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Measles fears: Baby girl quarantined

Friday November 15, 2019 Written by Published in Health
A three-month old baby girl is in quarantine in Rarotonga, under observations for symptoms of measles. A three-month old baby girl is in quarantine in Rarotonga, under observations for symptoms of measles.

The Ministry of Health isolates a family at home, after their 3-month-old child is exposed to measles. 

A three-month old baby girl is in quarantine in Rarotonga, under monitoring for any symptoms of measles.

The Public Health Nursing team have been visiting the couple daily, says the Secretary for Health. Dr Josephine Aumea Herman said the parents and their baby returned home from Auckland last week.

They had been resisting instructions, she told RNZ: “They are not fully understanding the importance of quarantine.”

The baby was so small she hadn’t been immunised, so doctors have given her immunoglobulin to provide her antibodies to fight the disease.

The New Zealand Ministry of Health alerted Cook Islands authorities to the family’s arrival at Rarotonga International Airport, Dr Herman told Cook Islands News last night. The family had been living in Auckland when another child in their home developed full-blown measles.

They remained optimistic the family would not develop measles – that the immunoglobulin would enable the baby to fight it off. The little girl’s mum was fully immunised, she said, but the dad had only one MMR vaccine jab. “We’re monitoring very closely for any sign of measles, fever or rash, in the child.  If that should develop, we’re going to have to move very quickly to contain it.”

It would be five more days before they were out of the woods.

Dr Herman said the Ministry of Health would be testing its new Health Emergency Operations Centre today, in readiness for cyclone season – or a measles outbreak.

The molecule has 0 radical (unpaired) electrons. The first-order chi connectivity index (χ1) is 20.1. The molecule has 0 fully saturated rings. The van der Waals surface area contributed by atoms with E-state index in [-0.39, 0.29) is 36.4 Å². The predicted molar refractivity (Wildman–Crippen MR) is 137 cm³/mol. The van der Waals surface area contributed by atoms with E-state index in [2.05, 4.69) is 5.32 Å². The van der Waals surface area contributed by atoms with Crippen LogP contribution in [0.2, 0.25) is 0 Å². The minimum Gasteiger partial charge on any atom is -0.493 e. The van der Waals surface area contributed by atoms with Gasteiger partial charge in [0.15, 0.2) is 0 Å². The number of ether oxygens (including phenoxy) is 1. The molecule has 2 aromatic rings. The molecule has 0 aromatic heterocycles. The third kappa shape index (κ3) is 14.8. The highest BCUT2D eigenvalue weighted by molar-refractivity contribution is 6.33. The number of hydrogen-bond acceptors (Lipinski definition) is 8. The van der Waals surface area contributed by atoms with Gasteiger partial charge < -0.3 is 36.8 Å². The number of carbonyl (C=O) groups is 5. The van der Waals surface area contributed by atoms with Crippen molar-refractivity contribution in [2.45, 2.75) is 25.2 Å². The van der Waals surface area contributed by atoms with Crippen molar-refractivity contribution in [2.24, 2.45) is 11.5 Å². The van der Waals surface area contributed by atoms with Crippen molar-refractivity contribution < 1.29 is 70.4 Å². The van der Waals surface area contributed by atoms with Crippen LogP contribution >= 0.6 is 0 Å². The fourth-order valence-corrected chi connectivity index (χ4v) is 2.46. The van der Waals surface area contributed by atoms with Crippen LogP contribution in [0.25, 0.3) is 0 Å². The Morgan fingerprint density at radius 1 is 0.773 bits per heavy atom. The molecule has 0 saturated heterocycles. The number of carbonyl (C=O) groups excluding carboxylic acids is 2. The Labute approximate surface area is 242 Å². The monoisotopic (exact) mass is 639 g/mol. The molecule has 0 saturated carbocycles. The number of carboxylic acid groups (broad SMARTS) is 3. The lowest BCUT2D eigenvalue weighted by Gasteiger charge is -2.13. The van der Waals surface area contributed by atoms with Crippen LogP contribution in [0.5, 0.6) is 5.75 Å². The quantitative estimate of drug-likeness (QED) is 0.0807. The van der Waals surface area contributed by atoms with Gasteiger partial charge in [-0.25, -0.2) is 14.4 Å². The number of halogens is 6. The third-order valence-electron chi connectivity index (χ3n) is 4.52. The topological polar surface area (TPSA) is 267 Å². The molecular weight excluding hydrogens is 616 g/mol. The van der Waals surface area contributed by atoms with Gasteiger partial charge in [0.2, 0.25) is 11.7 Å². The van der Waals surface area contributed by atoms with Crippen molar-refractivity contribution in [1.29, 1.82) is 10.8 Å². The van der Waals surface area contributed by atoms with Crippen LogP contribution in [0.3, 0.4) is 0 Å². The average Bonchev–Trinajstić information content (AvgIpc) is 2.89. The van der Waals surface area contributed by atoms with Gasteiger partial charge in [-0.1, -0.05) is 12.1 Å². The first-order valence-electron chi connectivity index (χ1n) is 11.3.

“I think we’re better prepared than we were, but the babies that we see dying overseas are suffering severe respiratory distress,” she said. “We do not have the capacity to provide for that – these babies when they get sick go downhill very quickly, and that’s what’s frightening.”

She reminded Cook Islanders of the importance of immunisation, which is all that has saved Cook Islands from the same fate as New Zealand, Tonga and Samoa. “From the number of deaths we’ve seen in Samoa, this is not the time to be complacent about vaccination,” she said.

Private practitioners in Rarotonga are hoping there is no outbreak of measles in the Cook Islands.

Dr Teariki Noovao and Dr Tamarua Herman said they were hoping and praying, and following the media closely due to the measles deaths in Samoa.

The Ministry of Health has prepared isolation beds and vaccinations and notices at the airport since New Zealand declared a measles outbreak. Because of the high numbers of migrant labourers, Dr Herman said they had instituted new checkboxes on traveller arrival forms to ensure visitors and new residents were immunised.

“There’s no reason why measles can’t come here,” Dr Herman told RNZ. “We have 20 flights a week from Auckland.”

As of November 12, there have been 2033 confirmed cases of measles notified across New Zealand. 1645 of these confirmed cases are in the Auckland region.  Measles’ acute fever and rash have been diagnosed in Australia, French Polynesia, Samoa and Tonga too. http://slots33.com

The World Health organisation said that due to the recent outbreaks of measles in the Pacific, and as the holiday season nears, they with UNICEF are urging the public to ensure they are immunised before travelling internationally, attending other large community gatherings, and strongly encouraging parents to vaccinate their children against this serious disease.

WHO says that vaccination provides the safest and best protection against measles and recommended that 85 per cent of immunisation coverage could stop the spread of the virus.

Measles is a highly contagious virus that lives in the nose and throat mucus of an infected person.

It can spread to others through coughing and sneezing and can live for up to two hours in an airspace where the infected person coughed or sneezed.